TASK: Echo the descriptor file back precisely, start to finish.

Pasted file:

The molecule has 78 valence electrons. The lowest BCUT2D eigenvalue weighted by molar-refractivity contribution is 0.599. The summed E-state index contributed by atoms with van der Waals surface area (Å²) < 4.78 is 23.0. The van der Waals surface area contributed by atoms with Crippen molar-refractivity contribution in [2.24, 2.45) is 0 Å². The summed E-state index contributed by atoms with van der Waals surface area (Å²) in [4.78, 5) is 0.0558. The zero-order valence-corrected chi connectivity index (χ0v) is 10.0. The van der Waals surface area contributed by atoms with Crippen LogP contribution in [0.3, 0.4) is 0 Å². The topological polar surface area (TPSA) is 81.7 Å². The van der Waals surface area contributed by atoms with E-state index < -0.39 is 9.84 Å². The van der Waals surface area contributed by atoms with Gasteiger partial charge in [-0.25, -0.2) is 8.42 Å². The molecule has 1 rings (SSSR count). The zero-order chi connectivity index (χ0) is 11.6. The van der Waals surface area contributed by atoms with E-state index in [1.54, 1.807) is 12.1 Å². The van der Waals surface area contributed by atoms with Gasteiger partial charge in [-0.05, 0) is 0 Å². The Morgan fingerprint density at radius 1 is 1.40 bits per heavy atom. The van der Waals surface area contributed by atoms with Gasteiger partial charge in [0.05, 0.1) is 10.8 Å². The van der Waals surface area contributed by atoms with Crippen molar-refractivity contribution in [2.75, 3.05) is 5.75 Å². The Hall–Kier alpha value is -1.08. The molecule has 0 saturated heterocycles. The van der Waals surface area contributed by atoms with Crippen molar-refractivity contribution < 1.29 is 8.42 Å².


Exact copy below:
The molecule has 78 valence electrons. The lowest BCUT2D eigenvalue weighted by molar-refractivity contribution is 0.599. The summed E-state index contributed by atoms with van der Waals surface area (Å²) < 4.78 is 23.0. The van der Waals surface area contributed by atoms with Crippen molar-refractivity contribution in [2.24, 2.45) is 0 Å². The summed E-state index contributed by atoms with van der Waals surface area (Å²) in [4.78, 5) is 0.0558. The zero-order valence-corrected chi connectivity index (χ0v) is 10.0. The van der Waals surface area contributed by atoms with Crippen LogP contribution in [0.3, 0.4) is 0 Å². The topological polar surface area (TPSA) is 81.7 Å². The van der Waals surface area contributed by atoms with E-state index < -0.39 is 9.84 Å². The van der Waals surface area contributed by atoms with Gasteiger partial charge in [-0.25, -0.2) is 8.42 Å². The molecule has 1 rings (SSSR count). The zero-order chi connectivity index (χ0) is 11.6. The van der Waals surface area contributed by atoms with E-state index in [1.54, 1.807) is 12.1 Å². The van der Waals surface area contributed by atoms with Gasteiger partial charge in [-0.05, 0) is 0 Å². The Morgan fingerprint density at radius 1 is 1.40 bits per heavy atom. The van der Waals surface area contributed by atoms with Gasteiger partial charge in [0.05, 0.1) is 10.8 Å². The van der Waals surface area contributed by atoms with Crippen molar-refractivity contribution in [2.75, 3.05) is 5.75 Å². The Hall–Kier alpha value is -1.08. The molecule has 0 saturated heterocycles. The van der Waals surface area contributed by atoms with Crippen molar-refractivity contribution < 1.29 is 8.42 Å².